The Dry Eye Zone

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Abstract: Radiosurgery treatment for trigeminal neuralgia

Here's one for our members with trigeminal neuralgia. 2% dry eye incidence is a small percentage but for those with pre-existing dry eye, it's as well to be aware.

Prognostic factors for radiosurgery treatment of trigeminal neuralgia.
Neurosurgery. 2008 May;62(5 Suppl):A53-60; discussion A60-1.
Chen JC, Greathouse HE, Girvigian MR, Miller MJ, Liu A, Rahimian J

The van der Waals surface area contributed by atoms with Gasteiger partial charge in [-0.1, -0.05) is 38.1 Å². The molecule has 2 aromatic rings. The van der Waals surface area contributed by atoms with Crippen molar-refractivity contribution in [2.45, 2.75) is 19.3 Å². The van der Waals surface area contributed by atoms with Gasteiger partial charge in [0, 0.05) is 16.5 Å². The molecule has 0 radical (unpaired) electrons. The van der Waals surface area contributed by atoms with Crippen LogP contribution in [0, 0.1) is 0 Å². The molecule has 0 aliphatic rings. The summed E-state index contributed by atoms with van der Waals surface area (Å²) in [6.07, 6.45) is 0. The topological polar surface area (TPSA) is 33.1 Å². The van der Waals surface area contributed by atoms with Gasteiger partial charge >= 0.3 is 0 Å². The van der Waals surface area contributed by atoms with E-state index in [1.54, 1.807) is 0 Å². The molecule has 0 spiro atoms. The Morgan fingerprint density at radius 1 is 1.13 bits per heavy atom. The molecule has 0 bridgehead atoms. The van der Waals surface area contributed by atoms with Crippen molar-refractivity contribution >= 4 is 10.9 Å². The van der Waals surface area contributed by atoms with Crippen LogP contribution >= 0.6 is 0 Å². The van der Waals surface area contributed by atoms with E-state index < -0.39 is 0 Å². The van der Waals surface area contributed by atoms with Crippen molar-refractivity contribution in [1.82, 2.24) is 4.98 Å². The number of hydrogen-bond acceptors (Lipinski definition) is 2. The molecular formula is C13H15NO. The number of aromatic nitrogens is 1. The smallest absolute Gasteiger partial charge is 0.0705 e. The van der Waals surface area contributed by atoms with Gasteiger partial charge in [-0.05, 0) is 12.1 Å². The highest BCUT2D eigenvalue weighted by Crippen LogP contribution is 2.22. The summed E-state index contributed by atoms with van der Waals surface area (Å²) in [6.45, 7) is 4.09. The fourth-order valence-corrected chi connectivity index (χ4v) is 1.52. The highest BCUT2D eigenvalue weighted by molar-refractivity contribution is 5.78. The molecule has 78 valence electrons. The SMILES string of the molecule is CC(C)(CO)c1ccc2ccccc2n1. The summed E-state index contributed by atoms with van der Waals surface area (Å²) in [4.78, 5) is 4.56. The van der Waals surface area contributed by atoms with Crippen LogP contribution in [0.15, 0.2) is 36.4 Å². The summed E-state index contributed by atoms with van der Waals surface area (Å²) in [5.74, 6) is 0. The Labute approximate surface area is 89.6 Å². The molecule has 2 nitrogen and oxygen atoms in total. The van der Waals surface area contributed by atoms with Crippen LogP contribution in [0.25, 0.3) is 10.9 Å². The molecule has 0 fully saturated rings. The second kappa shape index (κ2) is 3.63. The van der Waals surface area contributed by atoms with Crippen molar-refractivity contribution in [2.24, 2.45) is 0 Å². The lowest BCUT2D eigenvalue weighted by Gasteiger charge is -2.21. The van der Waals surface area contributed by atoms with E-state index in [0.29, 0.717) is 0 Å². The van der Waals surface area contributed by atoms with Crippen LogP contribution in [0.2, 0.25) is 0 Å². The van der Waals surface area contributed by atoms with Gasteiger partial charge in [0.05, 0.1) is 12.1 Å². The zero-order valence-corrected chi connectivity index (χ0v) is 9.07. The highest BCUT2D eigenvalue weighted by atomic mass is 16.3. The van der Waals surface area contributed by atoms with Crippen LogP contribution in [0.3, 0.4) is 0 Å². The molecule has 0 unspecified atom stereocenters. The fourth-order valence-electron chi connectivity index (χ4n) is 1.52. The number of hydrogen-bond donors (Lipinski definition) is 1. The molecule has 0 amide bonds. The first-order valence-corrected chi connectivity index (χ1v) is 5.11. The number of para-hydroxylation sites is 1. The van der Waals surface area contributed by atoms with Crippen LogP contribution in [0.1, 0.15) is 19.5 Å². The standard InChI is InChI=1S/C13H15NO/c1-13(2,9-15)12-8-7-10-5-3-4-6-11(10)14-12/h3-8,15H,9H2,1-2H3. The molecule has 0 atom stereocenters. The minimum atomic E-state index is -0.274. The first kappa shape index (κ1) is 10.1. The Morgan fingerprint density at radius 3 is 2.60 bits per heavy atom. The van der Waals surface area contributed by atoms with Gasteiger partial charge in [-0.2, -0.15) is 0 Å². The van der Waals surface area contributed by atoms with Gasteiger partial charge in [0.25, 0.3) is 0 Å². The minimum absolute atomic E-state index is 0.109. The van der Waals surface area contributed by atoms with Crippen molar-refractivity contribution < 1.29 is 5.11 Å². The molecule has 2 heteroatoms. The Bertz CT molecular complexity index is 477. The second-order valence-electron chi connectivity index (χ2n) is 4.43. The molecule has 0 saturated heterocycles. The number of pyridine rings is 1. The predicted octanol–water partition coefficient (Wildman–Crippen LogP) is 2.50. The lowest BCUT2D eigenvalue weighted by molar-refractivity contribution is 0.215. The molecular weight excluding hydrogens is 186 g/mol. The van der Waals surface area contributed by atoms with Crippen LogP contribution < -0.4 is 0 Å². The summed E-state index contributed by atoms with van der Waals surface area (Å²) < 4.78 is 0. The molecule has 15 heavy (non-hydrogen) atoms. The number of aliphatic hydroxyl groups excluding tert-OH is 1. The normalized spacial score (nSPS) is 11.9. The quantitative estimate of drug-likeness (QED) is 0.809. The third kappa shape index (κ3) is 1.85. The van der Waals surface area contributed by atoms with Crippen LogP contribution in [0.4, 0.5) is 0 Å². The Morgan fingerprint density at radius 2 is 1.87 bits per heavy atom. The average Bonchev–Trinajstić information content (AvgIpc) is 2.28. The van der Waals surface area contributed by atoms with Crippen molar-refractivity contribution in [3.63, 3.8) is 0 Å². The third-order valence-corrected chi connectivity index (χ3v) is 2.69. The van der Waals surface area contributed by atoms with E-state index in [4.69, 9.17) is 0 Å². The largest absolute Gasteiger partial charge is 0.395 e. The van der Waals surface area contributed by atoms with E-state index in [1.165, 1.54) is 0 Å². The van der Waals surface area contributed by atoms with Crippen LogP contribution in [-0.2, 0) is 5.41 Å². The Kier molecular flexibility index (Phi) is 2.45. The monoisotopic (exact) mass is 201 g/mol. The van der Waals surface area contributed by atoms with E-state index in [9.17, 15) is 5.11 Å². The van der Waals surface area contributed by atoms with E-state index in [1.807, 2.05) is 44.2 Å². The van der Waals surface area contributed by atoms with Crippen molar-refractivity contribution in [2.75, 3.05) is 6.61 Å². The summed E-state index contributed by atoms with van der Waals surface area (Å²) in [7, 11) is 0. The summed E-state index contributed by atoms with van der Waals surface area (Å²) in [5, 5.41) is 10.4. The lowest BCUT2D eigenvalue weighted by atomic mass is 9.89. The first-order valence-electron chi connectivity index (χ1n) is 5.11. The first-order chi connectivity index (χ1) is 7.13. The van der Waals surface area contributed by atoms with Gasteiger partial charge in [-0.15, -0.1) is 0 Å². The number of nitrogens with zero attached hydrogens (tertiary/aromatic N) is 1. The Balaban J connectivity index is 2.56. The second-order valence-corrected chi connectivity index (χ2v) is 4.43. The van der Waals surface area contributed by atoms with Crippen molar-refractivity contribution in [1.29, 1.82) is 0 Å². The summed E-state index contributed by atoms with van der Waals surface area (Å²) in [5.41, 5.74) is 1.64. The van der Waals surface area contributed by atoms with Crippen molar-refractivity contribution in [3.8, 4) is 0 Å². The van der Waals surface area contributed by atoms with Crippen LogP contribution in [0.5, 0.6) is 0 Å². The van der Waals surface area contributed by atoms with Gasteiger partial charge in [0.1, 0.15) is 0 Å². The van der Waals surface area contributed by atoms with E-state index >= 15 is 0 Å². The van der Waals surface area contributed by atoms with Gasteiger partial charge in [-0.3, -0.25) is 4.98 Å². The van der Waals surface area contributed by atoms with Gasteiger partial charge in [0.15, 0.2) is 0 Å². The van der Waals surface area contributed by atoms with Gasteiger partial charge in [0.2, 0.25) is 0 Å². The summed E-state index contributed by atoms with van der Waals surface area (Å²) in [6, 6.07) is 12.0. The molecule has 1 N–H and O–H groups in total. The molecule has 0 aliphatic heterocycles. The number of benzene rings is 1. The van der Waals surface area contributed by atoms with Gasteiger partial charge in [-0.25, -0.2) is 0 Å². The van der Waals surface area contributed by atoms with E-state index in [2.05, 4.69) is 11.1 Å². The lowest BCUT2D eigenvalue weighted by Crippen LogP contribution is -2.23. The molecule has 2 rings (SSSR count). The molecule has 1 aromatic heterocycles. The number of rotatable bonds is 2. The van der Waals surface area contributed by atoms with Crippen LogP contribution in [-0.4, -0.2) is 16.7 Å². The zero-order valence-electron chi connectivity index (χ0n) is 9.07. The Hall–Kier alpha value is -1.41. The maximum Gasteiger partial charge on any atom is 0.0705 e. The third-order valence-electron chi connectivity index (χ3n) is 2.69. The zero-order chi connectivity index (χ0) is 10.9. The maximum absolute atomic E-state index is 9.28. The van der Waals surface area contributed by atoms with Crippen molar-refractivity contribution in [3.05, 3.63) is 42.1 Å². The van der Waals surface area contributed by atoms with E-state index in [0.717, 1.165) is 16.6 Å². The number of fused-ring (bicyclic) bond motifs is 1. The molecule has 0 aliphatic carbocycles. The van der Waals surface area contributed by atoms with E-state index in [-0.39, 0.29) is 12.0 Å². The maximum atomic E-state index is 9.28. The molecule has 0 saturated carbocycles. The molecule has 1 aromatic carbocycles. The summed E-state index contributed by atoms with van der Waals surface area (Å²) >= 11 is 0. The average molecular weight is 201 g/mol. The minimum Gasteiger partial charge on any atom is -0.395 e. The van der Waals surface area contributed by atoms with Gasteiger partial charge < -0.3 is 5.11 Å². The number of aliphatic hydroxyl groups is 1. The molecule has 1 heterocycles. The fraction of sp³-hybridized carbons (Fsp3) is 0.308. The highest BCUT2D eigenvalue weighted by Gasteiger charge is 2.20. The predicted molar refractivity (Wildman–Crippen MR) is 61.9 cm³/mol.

OBJECTIVE: Trigeminal neuralgia treatment results are thought to be highly dependent upon selection criteria. We retrospectively analyzed a series of patients to determine the likelihood of treatment success for patients treated with radiosurgery. METHODS: A retrospective analysis of 82 patients treated with linear accelerator radiosurgery was undertaken with a median follow-up period of 18 months. Patients were evaluated with a standard inventory using the Barrow Neurological Institute pain scale as the primary means of outcome measurement. Patients were treated with a linear accelerator using a single isocenter plan delivered via a 4-mm collimator, typically with seven noncoplanar arcs to a peak dose of 85 or 90 Gy in primary treatments and 60 Gy in retreatments. The primary target was the cisternal component of the trigeminal nerve. Posttreatment outcomes were analyzed in light of pretreatment patient characteristics, including age, sex, anticonvulsant responsiveness, quality and pattern of pain, length of disease, number of previous procedures, and radiation dose exposure to the root entry zone. Univariate analysis and multivariate logistic regression analysis were used to determine the prognostic significance of various pretreatment variables. RESULTS: Good results as defined by a Barrow Neurological Institute outcome score of IIIb or better were seen in 85.3% of patients. Excellent results as defined by a Barrow Neurological Institute outcome score of I were seen in 49% of patients. The median time to satisfactory improvement of pain was 4 weeks. Only one variable, sensitivity to anticonvulsant medication, was found to be statistically significant in both univariate (P = 0.003) and multivariate analysis (P = 0.025). All other variables analyzed failed to reach statistical significance. Complications were not common, with seven patients (8.5%) developing new-onset hypoesthesia and two patients (2%) developing dry eye symptoms. CONCLUSION: Anticonvulsant responsiveness is the single most important prognostic indicator of treatment success for patients presenting with facial pain. Other predictive factors generally failed to reach statistical significance. Linear accelerator radiosurgery for trigeminal neuralgia is a safe and effective treatment for well-selected patients, with results similar to those obtained with gamma unit radiosurgery.